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Figure 3: Figure for Landscape, 1960, Barbara Hepworth. Bronze. The J. Paul Getty Museum, Gift of Fran and Ray Stark, 2005.108. © Bowness. After treatment on the Fran and Ray Sculpture Terrace.

Revitalizing Barbara Hepworth’s Figure for Landscape

A behind-the-scenes look at restoring Barbara Hepworth’s 1960 sculpture “Figure for Landscape.” More»

Temperate and the Intemperate, Master of the Dresden Prayer Book, miniature from Valerius Maximus, The Memorable Deeds and Sayings of the Romans, Bruges, about 1470-80, The J. Paul Getty Museum, Ms. 43, recto

Why Aren’t People Eating in Medieval Depictions of Feasts?

The medieval struggle to resist sin. More»

A girl shows off a mask she decorated in the Getty Center's Family Room

What Can You Do with Kids at the Getty Center?

Visit the giant bug, create a scavenger hunt on the fly, and help yourself to the giant rolling lawn. More»

Moonlight, Wolf / Remington

The Invention of the Light Bulb Did Not Conquer the Night

How painters depicted darkness even as the world embraced artificial light More»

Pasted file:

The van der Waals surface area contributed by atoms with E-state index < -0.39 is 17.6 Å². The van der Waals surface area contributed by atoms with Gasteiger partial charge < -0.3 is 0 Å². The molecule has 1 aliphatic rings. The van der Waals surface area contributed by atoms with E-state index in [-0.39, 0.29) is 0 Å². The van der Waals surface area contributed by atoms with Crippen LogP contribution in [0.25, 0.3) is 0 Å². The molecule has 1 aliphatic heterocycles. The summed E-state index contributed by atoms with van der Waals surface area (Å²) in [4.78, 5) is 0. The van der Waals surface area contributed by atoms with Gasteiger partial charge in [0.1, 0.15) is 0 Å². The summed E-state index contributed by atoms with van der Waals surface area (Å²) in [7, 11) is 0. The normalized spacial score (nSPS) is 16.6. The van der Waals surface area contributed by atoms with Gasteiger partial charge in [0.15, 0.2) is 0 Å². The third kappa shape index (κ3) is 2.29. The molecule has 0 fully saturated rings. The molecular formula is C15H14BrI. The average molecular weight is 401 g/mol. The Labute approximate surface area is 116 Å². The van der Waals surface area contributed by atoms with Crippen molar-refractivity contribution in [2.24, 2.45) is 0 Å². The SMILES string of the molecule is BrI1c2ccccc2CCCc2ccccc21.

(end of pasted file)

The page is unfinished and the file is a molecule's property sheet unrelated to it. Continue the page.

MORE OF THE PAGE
Holiday Lights at the Getty Center through January 2

Get sparkly with us this winter with special starry light projections, free hot cider, and luminous exhibitions. More»

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    #GettyInspired pomegranates / Sarah Ferone

    Be Part of #GettyInspired

    A new website for finding and sharing inspiration. More»

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        #ThyCaptionBe: You Look Like Hell

        You captioned this detail. And we’re revealing the full story now.

        Escaping the in-laws or medieval Sea World? It’s actually an extreme punishment for a dress code violation. 

        Here’s the full story:

        The Christian tale of Saint Josaphat is roughly based on the life of the Buddha in a kind of medieval game of telephone, in which the sources for the text passed through Christian circles in the Middle East in the 8th century before appearing in European versions in the 11th century. 

        Here an unsuitably dressed guest—we can see that his tattered clothing and scruffy facial hair have no place at the well-dressed gathering—is cast into the dark, open mouth of a terrifying animal. 

        To make matters worse, the story is a parable in which Barlaam, Josaphat’s Christian teacher, describes the sinful who do not make the cut at the Last Judgment.

        Holiday Lesson: Always check the dress code.

        #ThyCaptionBe is a celebration of modern interpretations of medieval aesthetics. You guess what the heck is going on, then we myth-bust.


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